BloombergNew mortgage loans approved in Hong Kong dropped 11.1 percent in November, after the city’s government voiced concerns over potential asset bubbles and implemented measures to cool surging home prices.
Loans fell to HK$25.8 billion ($3.3 billion) from HK$29 billion in October, declining for a fifth consecutive month, the Hong Kong Monetary Authority said in a statement today. The value of new home loans drawn down fell 1.2 percent to HK$20.9 billion, the HKMA said.
Home prices in Hong Kong have jumped about 30 percent this year and prompted the central bank to warn of “sharp corrections” after a flood of speculative “hot money” from overseas. Real estate values surged even as the economy struggled to emerge from a recession, with exports expanding in November for the first time in 13 months.
“Both buyers and apartment owners were taking a wait-and- see approach in November, when prices were climbing back to levels from 2008,” said David Ng, head of regional property research at ABN Amro Bank NV. Ng said Hong Kong’s property advance should slow next year, with prices rising about 5 percent.
Sino Land Co. and K Wah International Holdings Ltd. yesterday bought two waterfront sites in Hong Kong’s New Territories for HK$10.4 billion, falling short of estimates, at auction.
The auction result sent shares of property companies, the best performers this year in Hong Kong, lower yesterday in Hong Kong. The Hang Seng Property Index recovered today, with a gain of 1.2 percent.
The November mortgage figures “show a slowdown in the second-hand market,” said Wong Leung-sing, an associate director at Centaline Property Agency Ltd.
“Looking forward, property prices are expected to rise in the first half, as Hong Kong’s economy looks pretty good,” Wong said. “But the size of the increase remains to be seen as there are too many uncertainties, particularly the trend of the dollar.”
Hong Kong Chief Executive Donald Tsang said today in Beijing the economy could experience a “double dip” in the middle of next year. While saying he is “a bit pessimistic,” Tsang said Hong Kong has the fiscal strength to cope if it happens.
More than HK$640 billion flowed into Hong Kong since October last year, Hong Kong Monetary Authority Chief Executive Norman Chan said this month. Asset bubbles are the “No. 1 threat” to financial stability in Asia, he said.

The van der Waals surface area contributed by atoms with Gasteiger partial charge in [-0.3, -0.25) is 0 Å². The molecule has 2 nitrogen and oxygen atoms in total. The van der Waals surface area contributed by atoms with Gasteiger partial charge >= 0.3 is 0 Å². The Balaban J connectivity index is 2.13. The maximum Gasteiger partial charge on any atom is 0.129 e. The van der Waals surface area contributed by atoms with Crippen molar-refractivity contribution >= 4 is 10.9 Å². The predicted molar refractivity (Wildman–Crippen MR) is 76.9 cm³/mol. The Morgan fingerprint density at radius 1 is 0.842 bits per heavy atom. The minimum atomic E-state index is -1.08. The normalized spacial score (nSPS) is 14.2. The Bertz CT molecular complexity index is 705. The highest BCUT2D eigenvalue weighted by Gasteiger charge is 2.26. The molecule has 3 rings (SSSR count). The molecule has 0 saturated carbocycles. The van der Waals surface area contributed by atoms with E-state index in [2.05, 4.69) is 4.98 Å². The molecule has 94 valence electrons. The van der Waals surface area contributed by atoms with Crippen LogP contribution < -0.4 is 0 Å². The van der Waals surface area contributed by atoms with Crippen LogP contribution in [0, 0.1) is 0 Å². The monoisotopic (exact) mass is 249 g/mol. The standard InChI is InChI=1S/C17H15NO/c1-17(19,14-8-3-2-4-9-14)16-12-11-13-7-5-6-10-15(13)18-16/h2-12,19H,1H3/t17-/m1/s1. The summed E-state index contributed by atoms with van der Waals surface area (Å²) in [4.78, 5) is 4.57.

In October, Hong Kong raised down-payment requirements on loans for homes valued at more than HK$20 million to 40 percent from 30 percent of the price to curb speculation.
Inflows of speculative capital will continue to drive asset prices in Asia for “a considerable period” because of limited or zero growth prospects in industrialized economies, Fan Gang, a member of the monetary policy committee at China’s central bank, said yesterday in Beijing. Fan’s comment came a day after Premier Wen Jiabao vowed to tackle excessive increases.
The struggle by Asian leaders to contain property prices contrasts with the U.S., where home values continue to fall. Prices in 20 metropolitan areas probably fell 7.1 percent in October from a year earlier, according to the median forecast of 29 economists surveyed by Bloomberg News ahead of a pending report from S&P/Case-Shiller.
Low mortgage costs, near-zero interest rates on savings deposits and buying by mainland Chinese this year pushed existing home prices up by 28 percent as of Dec. 20, according to the Centa-City Leading Index, a weekly measure developed by Centaline and the City University of Hong Kong.
On a year-on-year basis, Hong Kong home transactions almost tripled in November from a year earlier, figures from the Land Registry showed earlier, marking the eighth straight monthly gain.
Henderson Land said in October it set a global record by selling an apartment for HK$88,000 ($11,354) a square foot on a net area basis.
To contact the reporter on this story: Kelvin Wong in Hong Kong at firstname.lastname@example.org